Article 22 para. 1

        "Expropriation of any property or right on public-interest
        grounds shall entitle the expropriated person to immediate
        payment of fair compensation."

    C.  The legislative decrees on procedure in the administrative
        courts

49.     Article 2 of Legislative Decree no. 256-A/77 of 17 June 1977
provided as follows:

        "1.     Administrative decisions which are final and
        enforceable may be challenged by means of an application for
        judicial review, which shall be made to the competent court
        and lodged with the authority that took the decision in
        question.

        2.      The administrative authority may, within a period of
        thirty days, revoke or confirm the impugned decision in whole
        or in part.

        3.      In any event, the administrative authority shall,
        within the same period, forward the administrative file
        containing the relevant documents to the appropriate court or
        tribunal.

        4.      If there is no production, the applicant may ask the
        court to take possession of the file and documents concerning
        the applicant so that the proceedings may continue.

        5.      ..."

50.     This provision was amended by Legislative Decree no. 267/85 of
16 July 1985, which contains the following relevant Articles:

                               Article 7

        "Where either party fails, for more than three months, to
        make, or diligently pursue an application on a preliminary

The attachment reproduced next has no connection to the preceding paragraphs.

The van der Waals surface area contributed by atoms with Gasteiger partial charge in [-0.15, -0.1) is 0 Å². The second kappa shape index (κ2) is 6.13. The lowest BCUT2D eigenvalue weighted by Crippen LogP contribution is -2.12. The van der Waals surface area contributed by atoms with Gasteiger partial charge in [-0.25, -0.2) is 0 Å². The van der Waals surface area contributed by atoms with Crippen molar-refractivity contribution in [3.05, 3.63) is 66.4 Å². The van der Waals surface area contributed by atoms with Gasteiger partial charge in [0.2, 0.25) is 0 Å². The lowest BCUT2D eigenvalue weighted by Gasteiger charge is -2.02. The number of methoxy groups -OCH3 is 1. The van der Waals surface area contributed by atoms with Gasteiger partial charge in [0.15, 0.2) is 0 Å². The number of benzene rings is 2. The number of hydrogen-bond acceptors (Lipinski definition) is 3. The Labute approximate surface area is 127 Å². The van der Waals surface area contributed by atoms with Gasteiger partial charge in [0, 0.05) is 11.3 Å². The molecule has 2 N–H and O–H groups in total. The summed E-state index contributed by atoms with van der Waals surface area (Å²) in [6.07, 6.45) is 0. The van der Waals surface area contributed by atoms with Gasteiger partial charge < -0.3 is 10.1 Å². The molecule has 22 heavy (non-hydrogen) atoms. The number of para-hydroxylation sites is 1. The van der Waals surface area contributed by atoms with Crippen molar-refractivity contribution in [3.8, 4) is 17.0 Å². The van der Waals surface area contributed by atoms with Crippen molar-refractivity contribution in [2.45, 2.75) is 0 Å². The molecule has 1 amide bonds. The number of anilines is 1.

issue then the main proceedings shall continue and the
        preliminary issue shall be decided on the basis of such
        evidence as is admissible in those proceedings.  The effects
        of such a decision shall be confined solely to the proceedings
        in question."

                              Article 11

        "1.     Where, without good cause, evidence relevant to the
        determination of the case is not produced, the court may order
        any appropriate measures, including the one provided for in
        Article 4 of Legislative Decree no. 227/77 of 31 May, and
        shall issue an injunction to the administrative authority in
        question, in accordance with Article 84.

        2.      Where the administrative authority again fails to
        comply, the court may draw such inferences from that conduct
        as it thinks fit."

                              Article 84

        "1.     In its decision the court shall stipulate the time
        within which the injunction is to be obeyed.

        2.      Refusal to comply with the injunction shall give rise
        to civil, disciplinary and criminal liability in accordance
        with Article 11 of Legislative Decree no. 256-A/77 of
        17 June."

    D.  The other relevant provisions

        1.  Legislative Decree no. 129/84 of 27 April 1984

51.     Article 4 para. 2 of Legislative Decree no. 129/84 of
27 April 1984 governing administrative and tax courts is worded as
follows:

        "Where a decision on the merits of the action or appeal turns
        on the determination of an issue within the jurisdiction of
        other courts, the tribunal may defer judgment until the
        relevant court has given its ruling; the consequences of a
        failure by the interested parties to make or diligently pursue
        the proceedings concerning the preliminary issue shall be laid
        down in procedural provisions."

        2.  Legislative Decree no. 227/77 of 31 May 1977

52.     Article 4 of Legislative Decree no. 227/77 of 31 May 1977
provides:

        "1. Where, without justification, the case file relating to an
        administrative application [processo gracioso], or any other
        evidence requested by a court in order to assist its
        examination of an appeal, is not produced within a period of